Chapter 26 Neurological


Terms in this set (...)

What does the brain do under unconscious control?
respiration, temperature regulation, and movement coordination
What is the goal of a neurological assessment?
∙ detect a change in neurological status, particularly acute or life-threatening
∙localize pathology
∙ make a medical diagnosis
What do nurses perform neurological assessments for?
to detect actual or potential health problems related to neurological dysfunction and the patients'​ response to those problems
If a patient says "this is the worst headache of my life", what do you do?
it is an emergency referral screening for a possible stroke
What is a concussion?
direct blow that causes the brain to shift rapidly back and forth in the skull
What is syncope?
sudden loss of strength, a temporary loss of consciousness from lack of cerebral blood flow- fainting
What is a tremor?
involuntary shaking, vibrating, or trembling
What is paresis and paralysis?
∙ partial or incomplete paralysis
∙ loss of motor function caused by a lesion in the neurologic or muscular system or loss of sensory innervation
What is dysmetria?
inability to control power, speed, or distance of a muscular action
What is paresthesia?
abnormal sensation
What is a screening neurological examination?
done on seemingly well people who have no significant subjective finding from their history
What is a complete neurologic examination?
done on people who have neurologic concerns
What is a neurologic recheck?
done on people who have neurologic deficits who require periodic checks
What is the sequence for complete neurologic examination?
1. mental status- LOC, alertness
2. cranial nerves
3. motor system- strength
4. sensory system- pain, touch
5. reflexes- DTR
List the cranial nerves.
CN I: Olfactory: smell
CN II: Optic: sight
CN III: Oculomotor: pupils, eyelids
CN IV: Trochlear: eye movements
CN V: Trigeminal: head and face, chewing, swallowing, movements, muscle sense
CN VI: Abducens: eye movement left to right
CN VII: Facial: facial movements
CN: VIII: Acoustic (vestibulocochlear): hearing, balance
CN: IX: Glossopharyngeal: tongue, swallowing
CN: X: Vagus: speech, swallowing
CN: XI: Spinal accessory: shoulders and head movement
CN: XII: Hypoglossal: tongue movement
What test is done on optic nerve?
visual acuity and confrontation
What test is done on the facial nerve?
smile, frown, raise eyebrows, close eyes tightly, show teeth, puff cheeks, poke air out
What test is done on the glossopharyngeal and vagus nerve?
"ahhhhh" with tongue blade and gag reflex
Hoe do you test the spinal accessory nerve?
push down on shoulders as they push vise versa, turn their head as they push and vise versa
Describe examining and testing the muscles.
∙ Size: compare each muscle, should be bilateral
∙ Strength: test the power of each muscle simultaneously
∙ Tone: normal degree of tension in voluntarily relaxed muscles
∙ Involuntary movements: tic, tremors
Describe the balance test.
∙ Gait: ask them to walk at end of examination tandem walking and regular
∙ Romberg test: close eyes and stand straight up; also knee up balancing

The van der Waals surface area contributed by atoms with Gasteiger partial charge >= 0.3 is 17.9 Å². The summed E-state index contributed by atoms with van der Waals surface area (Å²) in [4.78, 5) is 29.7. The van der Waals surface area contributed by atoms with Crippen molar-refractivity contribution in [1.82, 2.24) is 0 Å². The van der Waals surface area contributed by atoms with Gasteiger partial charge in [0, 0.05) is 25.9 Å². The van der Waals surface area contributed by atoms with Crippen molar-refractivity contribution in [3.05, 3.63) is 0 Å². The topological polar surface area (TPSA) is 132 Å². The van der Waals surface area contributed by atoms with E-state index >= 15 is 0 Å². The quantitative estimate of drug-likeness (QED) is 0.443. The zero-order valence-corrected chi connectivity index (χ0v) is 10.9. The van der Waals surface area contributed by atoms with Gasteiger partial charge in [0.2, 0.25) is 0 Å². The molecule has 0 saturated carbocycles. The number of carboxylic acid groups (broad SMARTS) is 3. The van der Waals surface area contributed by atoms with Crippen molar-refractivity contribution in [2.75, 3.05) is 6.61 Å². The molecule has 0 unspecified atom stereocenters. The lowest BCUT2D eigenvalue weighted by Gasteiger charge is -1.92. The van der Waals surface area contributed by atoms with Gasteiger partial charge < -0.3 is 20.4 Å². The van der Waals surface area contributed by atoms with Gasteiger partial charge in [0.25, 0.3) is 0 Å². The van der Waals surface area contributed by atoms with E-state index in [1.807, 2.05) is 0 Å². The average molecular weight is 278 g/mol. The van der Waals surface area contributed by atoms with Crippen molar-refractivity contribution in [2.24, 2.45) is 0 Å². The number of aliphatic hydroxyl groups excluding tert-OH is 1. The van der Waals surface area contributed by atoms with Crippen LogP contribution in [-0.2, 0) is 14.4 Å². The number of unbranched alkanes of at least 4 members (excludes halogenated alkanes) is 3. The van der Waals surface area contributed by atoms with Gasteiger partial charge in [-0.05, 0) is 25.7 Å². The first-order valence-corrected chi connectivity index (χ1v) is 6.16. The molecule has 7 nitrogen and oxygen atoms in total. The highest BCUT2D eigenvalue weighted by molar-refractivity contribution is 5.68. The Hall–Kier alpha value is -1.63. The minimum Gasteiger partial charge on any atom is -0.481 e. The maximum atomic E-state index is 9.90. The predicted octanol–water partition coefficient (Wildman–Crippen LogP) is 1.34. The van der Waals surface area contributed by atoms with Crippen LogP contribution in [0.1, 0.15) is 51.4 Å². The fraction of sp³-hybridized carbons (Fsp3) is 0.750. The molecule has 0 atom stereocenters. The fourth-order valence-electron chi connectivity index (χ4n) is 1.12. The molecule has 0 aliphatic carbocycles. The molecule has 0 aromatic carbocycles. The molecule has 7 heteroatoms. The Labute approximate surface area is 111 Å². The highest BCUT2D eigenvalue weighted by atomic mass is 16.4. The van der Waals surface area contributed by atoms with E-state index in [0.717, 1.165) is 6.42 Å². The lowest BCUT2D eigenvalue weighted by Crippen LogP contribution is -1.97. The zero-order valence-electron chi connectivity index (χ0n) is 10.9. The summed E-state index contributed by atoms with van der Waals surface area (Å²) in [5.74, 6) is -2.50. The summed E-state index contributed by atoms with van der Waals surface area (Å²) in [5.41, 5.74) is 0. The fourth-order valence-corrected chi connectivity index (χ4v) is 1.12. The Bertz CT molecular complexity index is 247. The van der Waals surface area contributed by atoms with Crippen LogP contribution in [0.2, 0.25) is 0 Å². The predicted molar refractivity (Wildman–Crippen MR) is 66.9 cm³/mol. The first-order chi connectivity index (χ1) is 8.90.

Describe the coordination and skilled movement test.
∙ Rapid alternating movements: patient needs to pat the knees with both hands fast
∙ Finger-to-finger test: fast
∙ Finger-to-nose test: close their eyes and stretch out arms
∙ Heel-to-shin test: move heel straight down shin
Describe the sensory tests.
∙ Pain: broken tongue blade
∙ Temperature
∙ Light touch: cotton ball
∙ Vibration: tuning fork over bony prominences
∙ Position (Kinesthesia): patients ability to perceive passive movement
∙ Tactile discrimination: Stereognosis- patients ability to recognize familiar objects by touch, Graphesthesia- read number traced on skin
∙ Two-point discrimination: ability to point out two stimuli on the skin
∙ Extinction: touch body parts on same side
∙ Point location: touching them then them putting their finger where you touched
Describe testing the deep tendon reflexes.
position it, technique when striking, grading it

4+ very brisk, hyperactive with clonus, indicates disease
3+ brisker than average, may indicate disease, probably normal
2+ average, normal
1+ diminishes, low normal, occurs only with reinforcement
0 no response
Review Glasgow coma scale.
normal score= 15
score of 7 or less= coma
Describe the acute assessment.
∙ significant changes in mental status
∙ acute
∙ changes not explained
∙ seizure activity possible
∙ onset flexor or extensor posture
∙ change in size and decreased reactivity to light in one or both pupils
∙ onset of eye deviation
∙ progressing weakness
∙ changes in ability to sense
∙ significant changes in VS
Describe the abbreviated acute assessment.
∙ rapid assessment of LOC and Glasgow coma scale
∙ pupil reaction
∙ assess extremity strength
∙ assess sensation
∙ VS
What are some infant lifestyle considerations?
∙ rooting reflex
∙ palmar grasp
∙ Babinski reflex: toes should fan younger than 2 years of age, after that, they should curl
∙ tonic neck reflex
∙ Moro reflex: scaring them
What are some aging adult considerations?
∙ decreased muscle bulk
∙ senile tremors
∙ slower gait
∙ decreased DTRs
∙ plantar reflex absent or difficult to interpret